1. I wonder if the 2020 simulation considered the ability of the nation’s Class 1 railroads to quickly respond to a mass mobilization? Having adequate resources in place to quickly respond to unforeseen variability in demand would likely be a problem for the railroads too; especially given the lean psr operating model.

  2. Too much DOD taxpayer money being diverted for golf courses, parties & high priced hookers for the brass.

  3. Well we don’t have to worry about any mass mobilization under this administration so they should have plenty of time to get any problems resolved.

  4. Just more of the same incompetence from an army that hasn’t won a war since 1945.
    how about their “success” in the Afghan surrender?

    1. I am pretty liberal but this is just not fair. In this case civilian leadership led to involvement in a war which went beyond initial aims to unwinnable goals, then unwillingness to take a political loss by multiple administrations and then a rash promise to get out which was honored sloppily by the next administration in order to not frighten a corrupt “puppet government” which let down it people and us anyway. Indeed the military was advising that it get people out earlier from what I have read.

    2. Perhaps you do not understand that the military takes its orders from the Commander in Chief (your President). And he gets is orders from the party he serves. Why haven’t we won any wars since WW2? Because politicians have been running our military for years and are only interested in the next election. Bottom line: they are more interested in serving their party, not the American people.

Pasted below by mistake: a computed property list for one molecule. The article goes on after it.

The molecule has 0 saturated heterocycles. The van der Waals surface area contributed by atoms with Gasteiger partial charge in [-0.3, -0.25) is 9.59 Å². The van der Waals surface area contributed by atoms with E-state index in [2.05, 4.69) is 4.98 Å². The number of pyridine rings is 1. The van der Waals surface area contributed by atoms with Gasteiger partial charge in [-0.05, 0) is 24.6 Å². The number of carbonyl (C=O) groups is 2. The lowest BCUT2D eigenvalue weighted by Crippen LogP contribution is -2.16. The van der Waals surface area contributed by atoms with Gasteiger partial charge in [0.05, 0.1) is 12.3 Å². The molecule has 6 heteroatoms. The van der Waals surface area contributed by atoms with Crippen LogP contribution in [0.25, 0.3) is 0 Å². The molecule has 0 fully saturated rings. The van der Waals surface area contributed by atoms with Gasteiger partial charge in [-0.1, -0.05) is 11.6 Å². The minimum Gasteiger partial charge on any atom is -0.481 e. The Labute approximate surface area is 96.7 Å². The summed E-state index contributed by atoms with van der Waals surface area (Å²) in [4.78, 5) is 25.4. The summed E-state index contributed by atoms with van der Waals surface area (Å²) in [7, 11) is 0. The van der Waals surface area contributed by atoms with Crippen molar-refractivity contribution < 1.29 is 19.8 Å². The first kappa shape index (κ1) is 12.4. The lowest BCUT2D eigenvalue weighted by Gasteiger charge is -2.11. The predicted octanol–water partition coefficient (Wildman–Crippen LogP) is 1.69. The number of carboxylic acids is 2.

5. In addition to half the Army’s track being closed due to defects, I would suspect that much of what was once there is just gone, under various “Who needs trains anymore?” theories.

  6. We do not have adequate airlift capacity to move a modern mechanized Army overseas, completely. So we must have sealift capability as well. The problem is how to get everything to our ports. I can only imagine the disruption a full mobilization will cause. And, which ocean will be involved? On a personal note, I am very displeased ( in polite terms) about the amount of war material left to our Enemies. This too speaks too our inability to move equipment and people out of harm’s way and the lack of foresight. Losing your weapon in training exercises brings all kinds of untoward attention. In war, it is even worse.

  7. It’s the whole of the DoD. Shaw AFB shipped in its jet fuel by rail until about 3 years ago, converting to trucks. So, it went from an operation that could be run by 5 people to one requiring no less than 4 times that many, has led to a massive fuel spill on a local road when a truck overturned, theft of fuel by one of the operators to the tune of some 10,000 gallons (about a tank car full). Stupidity.

  8. Recommend reading “2034”. Cyber attack will take out C&C so that all transportation will be at a standstill. Equipment will be on flatcars unable to go anywhere even if the physical plant could handle it,

  9. Quick story from my military time about how little people know of trains.
    I worked at an Army Hospital, adjacent a busy spur line. The spur sees several movements a day, including, at that time, refined fuel (fuel trains still run today, albeit in a different governing structure). Anyway, there was some brass visiting the hospital, reviewing contingency plans, and someone reportedly asked an officer or NCO in the hospital about the railroad. That officer/NCO reportedly replied that not much moved on the tracks; the next moment, a long train filled with fuel rolled by!

    I guess the visitors could have asked me; I was fully aware of all the train movements, and enjoyed my office that had a view of the tracks!